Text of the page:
When it comes to any special activity, there needs to be some very important and critical steps occurring to make that happen well and ensure the success of the project or activity. Now, as far as a project goes, that might be running a special event or possibly rolling out a new service or product. You may even consider going on holidays as a project as such. If you’re a small business owner, there is far more than just close the door on Friday and go on 4 weeks’ annual leave.
Here are 12 steps to ensure any activity or project goes off without a hitch
1. Have the end in mind
Knowing what you want to achieve is paramount. This is essentially your goal. If you’re launching a new program, what outcome do you want? If you’re running a workshop, then how many bums on seats do you need? If you’re having a 15th year in business celebration, do you want media coverage or perhaps a certain number of people to attend the event? Your ‘project’ might even be on-boarding a new employee and the goal, of course, is that they will settle in as quickly as possible, learn the ropes well and love working in your business – so they will essentially stay. Not only do you want to clearly know the desired outcome, but your team also needs to know this. Good communication in this regard will have everyone ‘on the same page’.
2. Put a plan into place
This sounds somewhat simple, but often it is not done well. Firstly, the plan needs to be in writing and documented. As an experienced business coach, clients will say “it’s all in my head” which is great, but it needs to be on paper. That way all the team (and the coach) and anyone else involved will see what’s happening and intended. Also, once you commit something to paper, it takes form and often shows if some steps are missing. As every business is different, so is every ‘project’ so, for this reason, a number of different things may be valuable – which may include a detailed plan, summary plan, checklist, task list, project mapping or more.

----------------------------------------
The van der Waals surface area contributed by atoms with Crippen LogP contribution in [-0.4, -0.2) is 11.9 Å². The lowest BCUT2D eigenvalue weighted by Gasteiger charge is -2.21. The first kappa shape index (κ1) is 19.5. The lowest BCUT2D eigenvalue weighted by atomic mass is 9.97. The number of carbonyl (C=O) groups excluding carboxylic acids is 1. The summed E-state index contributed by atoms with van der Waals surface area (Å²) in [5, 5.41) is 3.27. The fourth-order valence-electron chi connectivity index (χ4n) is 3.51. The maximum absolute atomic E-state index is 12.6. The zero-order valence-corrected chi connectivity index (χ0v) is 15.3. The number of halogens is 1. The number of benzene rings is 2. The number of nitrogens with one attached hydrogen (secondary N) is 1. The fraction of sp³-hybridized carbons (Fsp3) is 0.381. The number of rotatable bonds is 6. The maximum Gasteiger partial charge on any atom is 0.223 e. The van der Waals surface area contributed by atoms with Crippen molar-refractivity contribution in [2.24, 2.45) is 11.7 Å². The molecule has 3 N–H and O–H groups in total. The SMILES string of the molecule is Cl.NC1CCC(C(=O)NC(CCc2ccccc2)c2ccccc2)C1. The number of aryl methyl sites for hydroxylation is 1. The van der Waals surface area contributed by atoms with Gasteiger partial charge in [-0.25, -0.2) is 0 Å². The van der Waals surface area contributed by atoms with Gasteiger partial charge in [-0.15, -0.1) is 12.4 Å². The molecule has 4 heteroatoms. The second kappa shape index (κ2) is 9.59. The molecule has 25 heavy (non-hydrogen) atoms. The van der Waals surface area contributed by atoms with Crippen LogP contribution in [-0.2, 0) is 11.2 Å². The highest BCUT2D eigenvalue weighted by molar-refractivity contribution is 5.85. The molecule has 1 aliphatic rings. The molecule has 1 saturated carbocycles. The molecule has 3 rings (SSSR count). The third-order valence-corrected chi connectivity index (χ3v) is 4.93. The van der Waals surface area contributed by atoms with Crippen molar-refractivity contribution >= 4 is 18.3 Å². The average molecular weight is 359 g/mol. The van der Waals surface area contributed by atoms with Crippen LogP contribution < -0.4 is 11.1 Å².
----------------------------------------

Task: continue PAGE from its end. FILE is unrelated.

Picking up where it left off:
3. Clarify Resources
Remember that resources can be a number of things. There is firstly human resources which I’ll talk about more in the following dot points. You may also have financial resources – what funds will need to be made available? Is this in the budget? Who will pay for things? What budget has been allocated? There may also be other resources, such as office space, tools, equipment or other outsourced services. This should be determined quite early in the planning stages. A budget of $500 versus a budget of $50K is going to determine a good many things in the plan.
4. Checklists that rock
I’m a huge fan of checklists. To me, a checklist is a visual map of the actions and activities to be done. The other thing I love about checklists is that if you are doing something regularly, then it’s got everything in there you may need to do. No forgetting critical steps, this time, or any time in the future. Checklists are excellent for a huge range of activities, including inducting and setting up a new employe or on-boarding a new client. When I run a workshop or present (speak) for someone, I use one of my checklists. If you’re running a specific marketing campaign or promoting a certain product, then you may well have a checklist of action steps required each time. The idea is that you spend a bit of time the first time to get everything down. Then you use that checklist. You may even add a few extra points to do. If something isn’t needed in a specific situation, no problem, just put a line through that item on your checklist that time (not permanently) and you’ll already be prepared.
5. Be clear on responsibilities